Since my last post on loneliness, I decided to take a small action in breaking out of my “home comfort zone”. As it sounds, I spend a lot of time at home working and living without a lot of face time with other folks. Like many people, making the effort to get out there and […]
Friends, I hope you enjoy this post from blogger friend Dwight. It is harder to make friends sometimes as we get older. But so very necessary for a good and well-balanced life. I appreciate Dwight’s vulnerability and bravery here.
One of the biggest drivers of employee engagement is having someone who you consider a good friend (or sometimes best friend) at work.
Or at least that’s what I used to read about when I was an operational manager at Medtronic. I was a little skeptical. But I think I understand what all those employee engagement surveys are trying to say:
It is important to have colleagues that you trust at work, people who may, over time, become friends. I certainly felt like I had a lot of friends at Medtronic. It’s one reason why it was so hard for me to leave.
At the University, I am only 2.5 weeks in. I feel like I have a lot of “potential” friends, and people who share common interests. It takes time to form relationships. I am not expecting to adopt a bestie right away. It might take 6-12 months before I find out who my real friends are. People tend to be polite in Minnesota, and it’s not always easy to discern who is a true friend.
Also I sometimes encounter people who are excessively concerned with titles and prestige, so they are likely to wait it out a bit before being too warm and friendly. As a “newbie” in this organization, I don’t have networks yet. I am untested, though my boss told me that the people I had met so far gave her positive feedback about the impression they had from our first meetings. So I will count that as a win.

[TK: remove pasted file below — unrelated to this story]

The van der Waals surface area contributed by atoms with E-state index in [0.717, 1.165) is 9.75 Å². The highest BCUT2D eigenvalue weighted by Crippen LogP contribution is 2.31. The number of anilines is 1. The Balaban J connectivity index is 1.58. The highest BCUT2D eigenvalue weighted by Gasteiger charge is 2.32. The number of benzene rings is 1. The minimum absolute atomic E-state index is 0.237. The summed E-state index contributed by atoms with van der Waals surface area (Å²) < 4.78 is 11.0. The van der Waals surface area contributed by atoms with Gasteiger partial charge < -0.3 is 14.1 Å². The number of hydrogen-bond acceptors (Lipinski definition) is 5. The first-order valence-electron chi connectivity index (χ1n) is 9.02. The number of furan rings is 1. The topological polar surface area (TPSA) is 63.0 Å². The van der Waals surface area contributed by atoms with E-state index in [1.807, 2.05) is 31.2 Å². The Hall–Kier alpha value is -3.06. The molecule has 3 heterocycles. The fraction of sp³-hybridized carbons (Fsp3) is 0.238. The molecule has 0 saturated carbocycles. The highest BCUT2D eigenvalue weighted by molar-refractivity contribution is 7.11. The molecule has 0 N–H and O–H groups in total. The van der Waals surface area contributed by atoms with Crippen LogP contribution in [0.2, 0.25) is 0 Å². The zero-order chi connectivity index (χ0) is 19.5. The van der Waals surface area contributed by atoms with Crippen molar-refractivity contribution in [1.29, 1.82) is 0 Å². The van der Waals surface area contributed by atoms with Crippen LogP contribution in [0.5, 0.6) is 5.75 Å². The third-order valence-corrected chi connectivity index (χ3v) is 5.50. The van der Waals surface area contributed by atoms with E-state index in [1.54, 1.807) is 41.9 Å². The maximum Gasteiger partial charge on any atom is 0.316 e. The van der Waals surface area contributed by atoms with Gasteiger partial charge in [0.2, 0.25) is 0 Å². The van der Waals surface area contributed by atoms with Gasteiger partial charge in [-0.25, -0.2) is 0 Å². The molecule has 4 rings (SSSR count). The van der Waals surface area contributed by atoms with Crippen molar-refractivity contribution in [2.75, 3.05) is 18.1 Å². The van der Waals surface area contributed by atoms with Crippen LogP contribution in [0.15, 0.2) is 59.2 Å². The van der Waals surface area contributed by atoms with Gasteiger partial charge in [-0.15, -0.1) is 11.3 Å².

In any case, I think I am fairly good connecting people and ideas. But like anything, I am being patient with it, since I know that every work place culture is different. I am confident that all of this will shake out eventually.
Back to the mantra I used a couple of weeks ago: You have time. 🙂
A dear friend passed away this week at age 52. Some friends who knew him gathered on Thursday night over dinner to remember the impact he had on our lives. We told stories and laughed about things he had said and the “larger than life” presence he inhabited. I know he would appreciate us coming together, especially because he seemed to create community wherever he went. He was a giving, loving and kind person. He was known to make a ruckus for a cause, and he didn’t shy away from sharing his opinion on politics.
He leaves behind three children in their 20’s and my heart aches for them right now. It also makes me realize I need to be present with my own family, and not to take for granted the time I have with them.
Randy, thanks for teaching us the value of being present and sharing joy with those around us. Your presence and spirit will stay strong among us and we are grateful for the way you walked (and ran) through our lives.